Disability is a circumstance that most people believe happens to someone else. That’s why most people don’t buy individual policies to protect themselves.
In place of individual protection, very large plans or programs have evolved over time that offer protection against the ravages of aging and accidents that can occur on the job or off. In all, these programs provide disability coverage to most workers and pay disability benefits to at least 20 million individuals annually (not including spouses and children who also qualify).
That number is artificially low because nationwide data for private disability plans are scarce. But of this total, the large majority—roughly 95 percent—of those receiving disability payments are receiving them through one of three federal government programs: Social Security Disability Insurance (SSDI), Supplemental Security Income (SSI) for individuals with a disability and U.S. Department of Veterans Affairs (VA).
Disability coverage varies widely. SSDI covers anyone having paid into Social Security for 10 years, which is currently more than 150 million workers. SSI-disability is technically available to 195 million adults aged 18 to 64, but recipients must be extremely poor. Private, employer-based long-term disability insurance plans reportedly cover 32 million workers, according to the Council on Disability Awareness (CDA), an industry group representing long-term disability insurance companies. There are also a handful of federal disability plans for specific occupations—railroad employees, coal miners—that cover a tiny fraction of all workers.
Most programs protect against long-term disability of any sort, incurred on the job or off. But other types of protection exist. Workers’ compensation covers 128 million workers for job-only related injuries and related time away from work; roughly 40 percent of workers also have short-term disability policies, according to the Bureau of Labor Statistics.
Generally speaking, most coverage comes through an insurance model, where there are distinct candidate pools, upfront costs to potential beneficiaries (and/or their employers) and defined benefits for those qualifying. Others, like SSI and VA, are designed more like a social safety net; these programs provide defined benefits for qualified individuals, with no payment required.
There is some overlap among programs. For example, a person can receive SSDI and still qualify for other coverage. According to a Congressional Research Service report, about 6 percent of SSDI beneficiaries in 2012 also received benefits from either workers’ compensation or a private disability plan.
More recipients, except not
Each of these programs has experienced significant—but in some cases dissimilar—trends in recent years. Broadly speaking, the total number of recipients has jumped in the federally sponsored disability programs. Annual recipients of SSDI (workers only) and SSI rose by 52 percent and 28 percent, respectively, from 2005 to 2013. The number of people receiving veterans disability increased by 42 percent over the same period—likely due to the wars in Iraq and Afghanistan—while the eligible population declined by 16 percent, according to the U.S. Department of Veterans Affairs.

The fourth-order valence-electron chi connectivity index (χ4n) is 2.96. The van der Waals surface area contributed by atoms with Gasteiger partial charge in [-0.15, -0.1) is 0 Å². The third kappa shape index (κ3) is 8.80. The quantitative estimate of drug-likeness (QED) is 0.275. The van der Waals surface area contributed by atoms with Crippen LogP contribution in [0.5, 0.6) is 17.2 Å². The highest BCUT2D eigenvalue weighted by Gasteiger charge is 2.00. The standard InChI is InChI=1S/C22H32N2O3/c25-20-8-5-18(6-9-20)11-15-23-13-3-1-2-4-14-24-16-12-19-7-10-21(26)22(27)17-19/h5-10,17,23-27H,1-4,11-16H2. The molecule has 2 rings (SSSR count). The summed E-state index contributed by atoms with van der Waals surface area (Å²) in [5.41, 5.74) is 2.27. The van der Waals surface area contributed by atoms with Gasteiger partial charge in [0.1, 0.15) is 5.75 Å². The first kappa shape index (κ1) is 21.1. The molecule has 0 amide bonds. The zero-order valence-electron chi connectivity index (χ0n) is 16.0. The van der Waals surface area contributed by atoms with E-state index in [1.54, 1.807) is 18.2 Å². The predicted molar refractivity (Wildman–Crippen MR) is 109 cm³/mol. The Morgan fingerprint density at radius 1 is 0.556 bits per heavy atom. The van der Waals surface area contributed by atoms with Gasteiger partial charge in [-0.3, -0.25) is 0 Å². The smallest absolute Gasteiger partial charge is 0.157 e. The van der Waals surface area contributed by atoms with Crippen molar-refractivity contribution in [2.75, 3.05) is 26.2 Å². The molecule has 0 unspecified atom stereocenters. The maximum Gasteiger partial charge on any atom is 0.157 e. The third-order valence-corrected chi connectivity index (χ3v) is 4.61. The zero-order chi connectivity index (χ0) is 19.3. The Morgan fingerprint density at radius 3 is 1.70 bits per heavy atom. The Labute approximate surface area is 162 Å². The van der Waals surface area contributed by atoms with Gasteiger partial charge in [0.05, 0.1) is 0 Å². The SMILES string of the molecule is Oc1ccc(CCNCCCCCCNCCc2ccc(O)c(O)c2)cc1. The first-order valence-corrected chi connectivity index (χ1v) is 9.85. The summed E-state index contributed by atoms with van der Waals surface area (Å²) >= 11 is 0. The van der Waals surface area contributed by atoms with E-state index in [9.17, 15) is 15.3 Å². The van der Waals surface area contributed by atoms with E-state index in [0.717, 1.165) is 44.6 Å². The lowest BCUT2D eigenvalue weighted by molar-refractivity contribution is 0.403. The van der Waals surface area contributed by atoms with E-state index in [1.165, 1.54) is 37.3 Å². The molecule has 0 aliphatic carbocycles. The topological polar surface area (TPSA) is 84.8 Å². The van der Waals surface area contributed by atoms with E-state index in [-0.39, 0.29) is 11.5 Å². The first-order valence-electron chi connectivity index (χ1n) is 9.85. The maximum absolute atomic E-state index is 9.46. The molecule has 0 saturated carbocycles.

Statistics on private, long-term disability plans are less robust. Available data show that the annual number of private disability recipients has stayed mostly level since 2009, at around 660,000, according to the CDA, whose members represent 75 percent of this market. In comparison with the three federal plans, long-term private disability plans make up a small fraction of total beneficiaries and have a lower incidence rate (see Chart 1). The number of new beneficiaries is also much smaller for private plans—about 150,000 in 2013, compared with more 623,000 and 888,000 for SSI and SSDI, respectively.
The annual number of workers’ compensation claims is considerable—there are no nationwide claim data, but California (with about 10 percent of covered workers) saw almost 500,000 claims in 2011, according to an annual state report. However, in contrast to growing disability in federal programs, the national rate of workers’ comp claims (per 1,000 insured workers) was cut in half from 1995 to 2009, according to the National Council on Compensation Insurance, which did not respond to data requests.
With much higher enrollments, federal disability programs dominate total program outlays. Combined, recipients of SSDI, SSI and veterans disability received almost $500 billion a year in cash and medical benefits (see Chart 2). The only private program in the same neighborhood is workers’ compensation, at $63 billion in benefits.
Costs for both cash and medical benefits have also been rising steadily for public disability plans, while those for workers’ compensation have stayed in check (see Chart 3). By comparison, total real costs for private, long-term disability plans (which are not listed in the chart) went up by 13 percent from 2009 to 2013, to about $10 billion, according to the CDA.